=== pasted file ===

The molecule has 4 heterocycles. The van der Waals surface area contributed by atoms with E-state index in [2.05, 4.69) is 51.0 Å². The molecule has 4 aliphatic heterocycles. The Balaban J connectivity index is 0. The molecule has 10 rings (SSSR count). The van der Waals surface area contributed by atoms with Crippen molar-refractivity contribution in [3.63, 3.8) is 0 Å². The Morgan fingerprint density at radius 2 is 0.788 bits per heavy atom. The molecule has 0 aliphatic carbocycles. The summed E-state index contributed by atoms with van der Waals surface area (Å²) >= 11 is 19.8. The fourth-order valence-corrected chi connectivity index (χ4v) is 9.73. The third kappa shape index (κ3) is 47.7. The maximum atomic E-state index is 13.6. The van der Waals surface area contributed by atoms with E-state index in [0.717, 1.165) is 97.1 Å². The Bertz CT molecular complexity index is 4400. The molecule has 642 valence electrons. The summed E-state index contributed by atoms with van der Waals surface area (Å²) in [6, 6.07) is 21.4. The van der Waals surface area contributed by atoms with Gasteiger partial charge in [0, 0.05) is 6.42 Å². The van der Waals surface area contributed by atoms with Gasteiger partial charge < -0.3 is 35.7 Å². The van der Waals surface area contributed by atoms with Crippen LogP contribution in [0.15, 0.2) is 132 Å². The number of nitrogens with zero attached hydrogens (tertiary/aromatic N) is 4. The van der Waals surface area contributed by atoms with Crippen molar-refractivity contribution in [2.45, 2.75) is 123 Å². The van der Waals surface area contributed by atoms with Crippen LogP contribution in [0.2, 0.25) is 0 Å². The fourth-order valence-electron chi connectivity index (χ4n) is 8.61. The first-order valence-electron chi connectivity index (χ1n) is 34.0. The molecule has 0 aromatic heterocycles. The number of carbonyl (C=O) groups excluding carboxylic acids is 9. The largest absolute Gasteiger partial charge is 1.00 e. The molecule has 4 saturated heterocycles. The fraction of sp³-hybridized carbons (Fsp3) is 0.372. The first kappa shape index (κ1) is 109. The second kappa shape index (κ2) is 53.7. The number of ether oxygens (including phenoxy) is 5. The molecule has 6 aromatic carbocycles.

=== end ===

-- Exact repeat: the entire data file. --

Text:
The molecule has 4 heterocycles. The van der Waals surface area contributed by atoms with E-state index in [2.05, 4.69) is 51.0 Å². The molecule has 4 aliphatic heterocycles. The Balaban J connectivity index is 0. The molecule has 10 rings (SSSR count). The van der Waals surface area contributed by atoms with Crippen molar-refractivity contribution in [3.63, 3.8) is 0 Å². The Morgan fingerprint density at radius 2 is 0.788 bits per heavy atom. The molecule has 0 aliphatic carbocycles. The summed E-state index contributed by atoms with van der Waals surface area (Å²) >= 11 is 19.8. The fourth-order valence-corrected chi connectivity index (χ4v) is 9.73. The third kappa shape index (κ3) is 47.7. The maximum atomic E-state index is 13.6. The van der Waals surface area contributed by atoms with E-state index in [0.717, 1.165) is 97.1 Å². The Bertz CT molecular complexity index is 4400. The molecule has 642 valence electrons. The summed E-state index contributed by atoms with van der Waals surface area (Å²) in [6, 6.07) is 21.4. The van der Waals surface area contributed by atoms with Gasteiger partial charge in [0, 0.05) is 6.42 Å². The van der Waals surface area contributed by atoms with Gasteiger partial charge < -0.3 is 35.7 Å². The van der Waals surface area contributed by atoms with Crippen LogP contribution in [0.15, 0.2) is 132 Å². The number of nitrogens with zero attached hydrogens (tertiary/aromatic N) is 4. The van der Waals surface area contributed by atoms with Crippen molar-refractivity contribution in [2.45, 2.75) is 123 Å². The van der Waals surface area contributed by atoms with Crippen LogP contribution in [0.2, 0.25) is 0 Å². The fourth-order valence-electron chi connectivity index (χ4n) is 8.61. The first-order valence-electron chi connectivity index (χ1n) is 34.0. The molecule has 0 aromatic heterocycles. The number of carbonyl (C=O) groups excluding carboxylic acids is 9. The largest absolute Gasteiger partial charge is 1.00 e. The molecule has 4 saturated heterocycles. The fraction of sp³-hybridized carbons (Fsp3) is 0.372. The first kappa shape index (κ1) is 109. The second kappa shape index (κ2) is 53.7. The number of ether oxygens (including phenoxy) is 5. The molecule has 6 aromatic carbocycles.